James, aka the Blogging Prodder, had a few thoughts on the end to the football season in England. He writes:
I'm not a fan of the game so I suppose I have no right to talk about it. However, I find it odd that a team that comes third in a division gets promotion and a slap on the back whereas the team coming 7th gets a trip to Wembley and a trophy. Of course, it's all about money and the FA must have an awfully large debt to pay after building their new stadium.Winning the league, or clinching promotion via an automatic place, is often an anti-climax. The likely outcome may well have been known for weeks or months, and the excitement just isn't there. Compare Leicester City's title this season with that of Manchester City's title win of 2012. Not only were Leicester City not on the field when they won it, but they still had two matches to go. They had led the table from January 16th, so the drama would have been had they not won the title. Manchester City's title came in slightly different circumstances of course, and with the twist of depriving their city rivals of the title they thought was theirs (sorry Baz). There should be a formula for this, something along the lines of EXCITEMENT LEVEL = DESIRED OUTCOME / TIME ELAPSED SINCE DESIRED OUTCOME BECAME ODDS-ON.
James mentions 7th place and a trip to Wembley, so he is referring to AFC Wimbledon, a team I saw play my son's former team (Chipstead) when they started life in the Combined Counties League in 2002 (level 9 of the English Football league system. They have come a long way in 14 seasons. I should clarify that my son was 11 at the time, and wasn't yet in the first team. So yes, again the "play-offs are not fair" shouts are heard, with AFC Wimbledon finishing 10 points behind 4th placed Accrington Stanley, but the play-offs aren't about being fair. They are about keeping the season interesting for longer, and about offering a dramatic finish with a final at Wembley. I'm sure the additional revenue for Wembley helps, but play-off finals have been one-off matches since 1990 and as a Crystal Palace fan, I love the play-offs. For supporters, there's no better way to gain promotion, especially into the Premier League. One game, winner takes (almost) all.
As Leicester is the nearest EPL team to where I live I did pay some attention to them this season. I don't think their winning the EPL was a "freak". Personally, I think it will be more common with all the TV money flowing in. Regardless of what the "hardcore fan" thinks it is what the owners think that matters and for them coming fourth in the EPL is more important than winning a Victorian throwback FA Cup or even coming first in the EPL. Arsenal, Tottenham, Manchester City and Leicester will be entering revised incomes streams into their data models.I stand by my use of the word "freak" which is defined as "a very unusual and unexpected event or situation." I would say that a 5,000-1 win fits that definition, and although the Premier League's wealth distribution is more equitable (with its equal rights TV share) than it could be, the big boys still have an advantage. Arsenal, Tottenham Hotspur, Manchester City and Manchester United all made more money from the Premier League last season than champions Leicester City who made £90 million. But they made £72 million last season, so winning the league didn't exactly make a huge difference. What's £18 million between friends these days? While I like the idea that a club can only have 11 players on the field at one time, I really don't see the miracle of Leicester City's win being repeated any time soon. The dominance of the 'super-clubs' shows no sign of ending. of I'd be happy to be proven wrong on this though. Football was a lot more interesting when I first discovered it.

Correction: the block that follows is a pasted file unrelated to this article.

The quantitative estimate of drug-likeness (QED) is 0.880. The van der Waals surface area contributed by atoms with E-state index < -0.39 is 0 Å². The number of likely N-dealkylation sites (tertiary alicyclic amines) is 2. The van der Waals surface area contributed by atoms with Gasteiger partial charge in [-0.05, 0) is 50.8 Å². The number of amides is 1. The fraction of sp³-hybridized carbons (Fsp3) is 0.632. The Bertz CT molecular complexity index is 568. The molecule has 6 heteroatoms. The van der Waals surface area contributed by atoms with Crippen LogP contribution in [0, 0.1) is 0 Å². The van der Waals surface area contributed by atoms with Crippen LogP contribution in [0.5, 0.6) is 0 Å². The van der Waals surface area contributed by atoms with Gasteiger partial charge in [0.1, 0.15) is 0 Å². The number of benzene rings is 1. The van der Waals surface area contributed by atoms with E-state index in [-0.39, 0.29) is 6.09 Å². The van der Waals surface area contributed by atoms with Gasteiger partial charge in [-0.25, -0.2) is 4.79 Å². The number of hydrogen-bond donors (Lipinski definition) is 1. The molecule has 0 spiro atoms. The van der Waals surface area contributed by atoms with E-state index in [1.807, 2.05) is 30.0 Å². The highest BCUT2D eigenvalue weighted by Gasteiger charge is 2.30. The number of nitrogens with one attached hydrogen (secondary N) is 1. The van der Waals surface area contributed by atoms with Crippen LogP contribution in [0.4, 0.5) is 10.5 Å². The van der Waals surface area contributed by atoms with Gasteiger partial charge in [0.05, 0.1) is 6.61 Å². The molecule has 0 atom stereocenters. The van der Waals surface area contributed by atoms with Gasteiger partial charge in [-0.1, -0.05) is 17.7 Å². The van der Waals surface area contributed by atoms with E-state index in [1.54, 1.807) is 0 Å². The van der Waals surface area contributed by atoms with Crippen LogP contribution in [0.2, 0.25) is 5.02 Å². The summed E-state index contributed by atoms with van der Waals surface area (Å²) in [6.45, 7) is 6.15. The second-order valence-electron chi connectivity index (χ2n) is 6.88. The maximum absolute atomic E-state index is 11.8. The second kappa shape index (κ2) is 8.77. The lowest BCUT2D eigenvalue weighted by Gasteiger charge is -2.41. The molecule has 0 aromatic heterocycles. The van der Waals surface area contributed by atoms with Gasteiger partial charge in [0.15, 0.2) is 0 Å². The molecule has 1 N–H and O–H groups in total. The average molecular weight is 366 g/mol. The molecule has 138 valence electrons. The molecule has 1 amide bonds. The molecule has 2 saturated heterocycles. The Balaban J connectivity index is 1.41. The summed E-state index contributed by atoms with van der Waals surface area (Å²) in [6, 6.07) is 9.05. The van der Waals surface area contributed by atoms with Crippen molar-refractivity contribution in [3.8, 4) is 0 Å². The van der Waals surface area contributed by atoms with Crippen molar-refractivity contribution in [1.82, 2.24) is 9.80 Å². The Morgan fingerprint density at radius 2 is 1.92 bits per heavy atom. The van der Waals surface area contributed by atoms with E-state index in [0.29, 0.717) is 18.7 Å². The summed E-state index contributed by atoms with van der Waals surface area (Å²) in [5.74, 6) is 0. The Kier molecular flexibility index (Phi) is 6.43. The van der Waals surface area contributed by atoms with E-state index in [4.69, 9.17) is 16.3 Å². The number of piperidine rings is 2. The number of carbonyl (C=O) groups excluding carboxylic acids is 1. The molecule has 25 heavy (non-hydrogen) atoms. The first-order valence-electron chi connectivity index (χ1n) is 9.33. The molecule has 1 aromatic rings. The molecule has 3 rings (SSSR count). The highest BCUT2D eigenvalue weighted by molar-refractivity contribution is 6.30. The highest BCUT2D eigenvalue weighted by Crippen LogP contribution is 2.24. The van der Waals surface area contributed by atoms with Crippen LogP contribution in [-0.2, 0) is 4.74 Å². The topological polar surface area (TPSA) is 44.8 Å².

Also, Leicester put paid to the nonsense about "soulless bowls". I've never heard such noise from an EPL team. More than in your trad four sheds. Mind you on the day Leicester received its EPL trophy the crowd was not as raucous as the rest of the season. I suppose it was the English reserve kicking in again.
The Emirates Stadium is referred to as a library but you could quite happily read a book in peace at just about any EPL stadium this season. Talking of being otherwise engaged I found it rather amusing when, at the beginning of the Champion's League final, the cameras were trained on the assembled UEFA and FIFA élite in their corporate box. To a man their heads were bowed as they examined the screens of their mobile phones and not paying the slightest attention to a game they supposedly govern. Still, I was glad that Blatter and Platini were not there. Public executions for halftime entertainment? It would make up for a bore-draw.
Apparently James has yet to visit Selhurst Park, where the Holmesdale Fanatics lead the constant singing, wave the fags, and bang the drum whether Palace are winning, drawing or (rather too often) losing and book reading there is most certainly not an option. As fellow Palace fan Jim Daly (not James) wrote recently
A lot of that has been thanks to the Holmesdale Fanatics, a small group of fans who took it upon themselves to recreate the "ultra" atmosphere often seen on the continent.
And it has worked. Their chants, drumming, banners and enthusiasm has swept around the ground and encouraged those who might before have politely clapped along to get on their feet and sing -- at home and away.
A real club, with real supporters. Wouldn't have it any other way. As for the UEFA and FIFA élite, I guess big matches are just another day in the office for them. It all goes back to my Cup Final post and the downside of perennial success - it gets boring. The public loves the underdog - unless he's named Donald Trump.
What is most definitely not boring, are the NBA Finals, this year in a 2-2-1-1-1 best of seven format.
A nice start to the finals with the Warriors winning a low scoring game 104-89. Game 2 will be higher scoring. And closer.